Biography - William J. Tackett

WILLIAM J. TACKETT. The name of Tackett has been borne by some of the most useful citizens of this county from the early days of its settlement, and as an honored representative of that family that has helped to bring this section of Illinois to its present tine condition we are pleased to place on these pages a brief life-record of William J. Tackett, a highly respected resident of Shelbyville. He is a skillful farmer, and has valuable farming interests, which are still under his management, although he has retired to the city.

But few of the present citizens of this county have lived in this part of the State as long as our subject, who has spent much of his life here as boy and man for sixty years or more. He is a son of one of the earliest pioneer families of Shelbyville, John and Enfield (Mason) Tackett, and his father for several years kept a hotel in the village in the early years of its history. For further parental history, see the sketch of John A. Tackett on another page of this volume.

William Tackett was born in Bourbon County, Ky., June 11, 1826, the second son of his parents, he was but three years old when they brought him to Illinois in 1829. Shelbyville, where the family set up their new home, was but a hamlet, with a few log habitations, and gave but little intimation that it would become the beautiful city of to-day. Our subject grew up here under pioneer influences, and watched with interest the growth of the city from day to day, and has witnessed almost the entire development of the surrounding country from a wilderness to a well settled and wealthy county, and he can take pleasure in the thought that he has had a hand in bringing about this wonderful transformation. His education was conducted in the pioneer schools of the city, which were taught in a log house, that had rude furniture of the most primitive sort, the seats being made of slabs, without backs, and with wooden pins for support. That was in the days before the introduction of the free school system, and each family had to pay for the support of the schools according to the number of scholars sent. Mr. Tackett advanced his education by attendance at Hillsboro Academy, and at the age of twenty-one he began to study medicine.

Our subject was smitten by the gold fever after the discovery of the precious metal in California, and he was one of the famous "49ers" to go to that State in search of it. He started with others in the month of March, and made the journey across the plains and mountains with mule teams. The little company of gold seekers saw no white settlers between the Missouri River and the Golden State, except the Mormons at Salt Lake. They encountered deer, antelopes, buffaloes and other wild animals in great numbers in crossing what was then known as the "Great American Desert," and Indians held undisputed sway throughout that desolate region. The train arrived at Sacramento one hundred and ten days after starting from Illinois, and our subject found that city in the pioneer stages of its existence, and among its rude habitations there were but two frame houses.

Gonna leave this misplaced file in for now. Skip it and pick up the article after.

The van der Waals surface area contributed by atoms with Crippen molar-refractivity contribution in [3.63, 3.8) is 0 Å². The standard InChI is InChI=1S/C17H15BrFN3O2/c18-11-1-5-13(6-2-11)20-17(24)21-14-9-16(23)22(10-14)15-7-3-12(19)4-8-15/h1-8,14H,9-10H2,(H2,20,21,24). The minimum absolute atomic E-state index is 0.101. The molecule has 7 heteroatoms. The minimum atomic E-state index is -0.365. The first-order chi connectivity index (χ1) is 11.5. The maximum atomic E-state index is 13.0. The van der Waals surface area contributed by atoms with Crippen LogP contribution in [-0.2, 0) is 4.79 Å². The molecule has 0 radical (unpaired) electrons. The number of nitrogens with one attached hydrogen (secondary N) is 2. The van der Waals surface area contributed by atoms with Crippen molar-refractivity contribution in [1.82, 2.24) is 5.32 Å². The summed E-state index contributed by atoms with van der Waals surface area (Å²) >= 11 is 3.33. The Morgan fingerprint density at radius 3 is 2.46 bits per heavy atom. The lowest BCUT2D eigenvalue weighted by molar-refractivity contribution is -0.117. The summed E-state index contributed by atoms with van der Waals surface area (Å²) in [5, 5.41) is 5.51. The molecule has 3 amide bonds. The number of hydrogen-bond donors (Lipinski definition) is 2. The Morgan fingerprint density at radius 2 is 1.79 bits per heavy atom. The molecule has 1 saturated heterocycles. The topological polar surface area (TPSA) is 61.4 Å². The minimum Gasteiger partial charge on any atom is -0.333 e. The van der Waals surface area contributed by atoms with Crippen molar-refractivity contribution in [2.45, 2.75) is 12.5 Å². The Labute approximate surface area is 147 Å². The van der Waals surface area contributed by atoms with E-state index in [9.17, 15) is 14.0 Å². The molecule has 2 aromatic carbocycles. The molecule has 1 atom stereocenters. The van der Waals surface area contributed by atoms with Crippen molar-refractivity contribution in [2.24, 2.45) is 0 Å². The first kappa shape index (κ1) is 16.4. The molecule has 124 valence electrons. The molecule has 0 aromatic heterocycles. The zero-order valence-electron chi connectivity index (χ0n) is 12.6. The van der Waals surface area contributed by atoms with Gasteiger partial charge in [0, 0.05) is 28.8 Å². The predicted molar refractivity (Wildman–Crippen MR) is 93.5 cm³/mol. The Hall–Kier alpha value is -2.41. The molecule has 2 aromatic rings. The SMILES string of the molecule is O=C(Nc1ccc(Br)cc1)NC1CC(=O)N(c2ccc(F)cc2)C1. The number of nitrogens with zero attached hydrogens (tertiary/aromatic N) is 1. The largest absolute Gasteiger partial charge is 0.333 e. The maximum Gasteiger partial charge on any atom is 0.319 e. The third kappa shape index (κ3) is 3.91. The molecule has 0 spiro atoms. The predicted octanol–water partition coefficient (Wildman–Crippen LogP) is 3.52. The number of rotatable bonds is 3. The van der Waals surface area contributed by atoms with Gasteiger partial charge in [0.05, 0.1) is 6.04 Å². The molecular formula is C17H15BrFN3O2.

Mr. Tackett devoted himself to mining awhile, then handled stock at a large profit the remainder of his stay in California. In February, 1852, he set out on his return home, well satisfied with his experience of life on the frontier. He traveled by the way of the Isthmus to New Orleans, thence by the Mississippi to St. Louis, from there by stage through Vandalia to Shelbyville, and on the 20th of March he found himself once again among the familiar scenes of his boyhood. After his return he practiced medicine for a time, and then turned his attention to the grocery business, which he conducted a few years, but he finally took up the congenial pursuit of farming, and resided on his farm from 1859 to 1866, when he again came to the city to live, and has ever since made his home here. He continues to superintend his farm, however, and has it under a fine condition as to tillage and improvement, it being one of the best in those regards in the locality. Mr. Tackett is a man of much experience, possesses good mental endowments, is public spirited, and is in no ways backward in lending his assistance to all projects that will in any way enhance the prosperity of the city and county, with whose interests he has been identified for so many years.

The pleasant wedded life of Mr. Tackett with Miss Mary J. Durkee was entered upon in 1853. It has been blessed to them by the birth of children, of whom they have five, as follows: Edward, a general merchant at Raymond; Mattie, wife of William R. Glen, of Philadelphia; Archie J., a resident of Raymond; Fannie, the widow of Andrew Welch, of Shelbyville; and May, the wife of C. M. Aidrich, of Peoria.

Mrs. Tackett was born in Tippecanoe County, Ind., and is a daughter of David F. and Freelove (Fink) Durkee. Her father was born in Vermont, and was a son of Dr. John Durkee, who was a practicing physician and a pioneer of Tippecanoe County, settling near La Fayette, and engaging in his profession until his death. Mrs. Tackett's father was but a boy when his parents settled in Indiana, and he grew to a stalwart manhood amid its pioneer scenes, and in due time was there married. He lived in that State until 1848, when he came to this county and cast in his destiny with the pioneers who had preceded him. He bought a tract of wild land in what is now Pickaway Township, developed a good farm, and resided on it a number of years. He then came to the city to spend his remaining years. His wife died at the home of a daughter at Wilmington, Will County, Ill. They reared these six children — George, Celia, John, Edward, James and Mary J.

Extracted 13 Jan 2018 by Norma Hass from 1891 Portrait and Biographical Record of Shelby and Moultrie Counties Illinois, pages 453-454.

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